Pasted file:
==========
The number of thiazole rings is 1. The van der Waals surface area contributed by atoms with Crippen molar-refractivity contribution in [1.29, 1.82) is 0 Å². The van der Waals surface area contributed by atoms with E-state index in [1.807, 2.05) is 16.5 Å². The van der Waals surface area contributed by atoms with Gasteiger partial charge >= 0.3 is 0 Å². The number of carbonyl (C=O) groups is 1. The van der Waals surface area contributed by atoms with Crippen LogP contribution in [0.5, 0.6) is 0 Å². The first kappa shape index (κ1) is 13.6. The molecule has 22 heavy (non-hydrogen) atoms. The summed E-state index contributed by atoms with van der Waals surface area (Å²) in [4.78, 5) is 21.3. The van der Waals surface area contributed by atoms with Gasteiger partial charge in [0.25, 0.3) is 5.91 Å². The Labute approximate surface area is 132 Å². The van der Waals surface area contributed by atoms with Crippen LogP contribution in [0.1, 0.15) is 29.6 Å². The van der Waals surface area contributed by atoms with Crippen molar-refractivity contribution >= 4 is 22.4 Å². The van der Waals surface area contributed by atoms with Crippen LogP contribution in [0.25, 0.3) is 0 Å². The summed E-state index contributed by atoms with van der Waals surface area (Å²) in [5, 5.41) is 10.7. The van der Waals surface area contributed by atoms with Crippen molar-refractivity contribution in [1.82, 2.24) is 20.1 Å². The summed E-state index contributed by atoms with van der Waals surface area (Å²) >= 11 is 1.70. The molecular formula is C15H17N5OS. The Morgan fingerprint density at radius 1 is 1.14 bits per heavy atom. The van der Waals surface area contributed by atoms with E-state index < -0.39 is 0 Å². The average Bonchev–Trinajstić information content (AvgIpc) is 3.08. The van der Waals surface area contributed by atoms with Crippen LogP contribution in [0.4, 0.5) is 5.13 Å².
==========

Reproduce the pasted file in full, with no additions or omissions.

The number of thiazole rings is 1. The van der Waals surface area contributed by atoms with Crippen molar-refractivity contribution in [1.29, 1.82) is 0 Å². The van der Waals surface area contributed by atoms with E-state index in [1.807, 2.05) is 16.5 Å². The van der Waals surface area contributed by atoms with Gasteiger partial charge >= 0.3 is 0 Å². The number of carbonyl (C=O) groups is 1. The van der Waals surface area contributed by atoms with Crippen LogP contribution in [0.5, 0.6) is 0 Å². The first kappa shape index (κ1) is 13.6. The molecule has 22 heavy (non-hydrogen) atoms. The summed E-state index contributed by atoms with van der Waals surface area (Å²) in [4.78, 5) is 21.3. The van der Waals surface area contributed by atoms with Gasteiger partial charge in [0.25, 0.3) is 5.91 Å². The Labute approximate surface area is 132 Å². The van der Waals surface area contributed by atoms with Crippen LogP contribution in [0.1, 0.15) is 29.6 Å². The van der Waals surface area contributed by atoms with Crippen molar-refractivity contribution >= 4 is 22.4 Å². The van der Waals surface area contributed by atoms with Crippen LogP contribution in [0.25, 0.3) is 0 Å². The summed E-state index contributed by atoms with van der Waals surface area (Å²) in [5, 5.41) is 10.7. The van der Waals surface area contributed by atoms with Crippen molar-refractivity contribution in [1.82, 2.24) is 20.1 Å². The summed E-state index contributed by atoms with van der Waals surface area (Å²) >= 11 is 1.70. The molecular formula is C15H17N5OS. The Morgan fingerprint density at radius 1 is 1.14 bits per heavy atom. The van der Waals surface area contributed by atoms with E-state index < -0.39 is 0 Å². The average Bonchev–Trinajstić information content (AvgIpc) is 3.08. The van der Waals surface area contributed by atoms with Crippen LogP contribution in [0.4, 0.5) is 5.13 Å².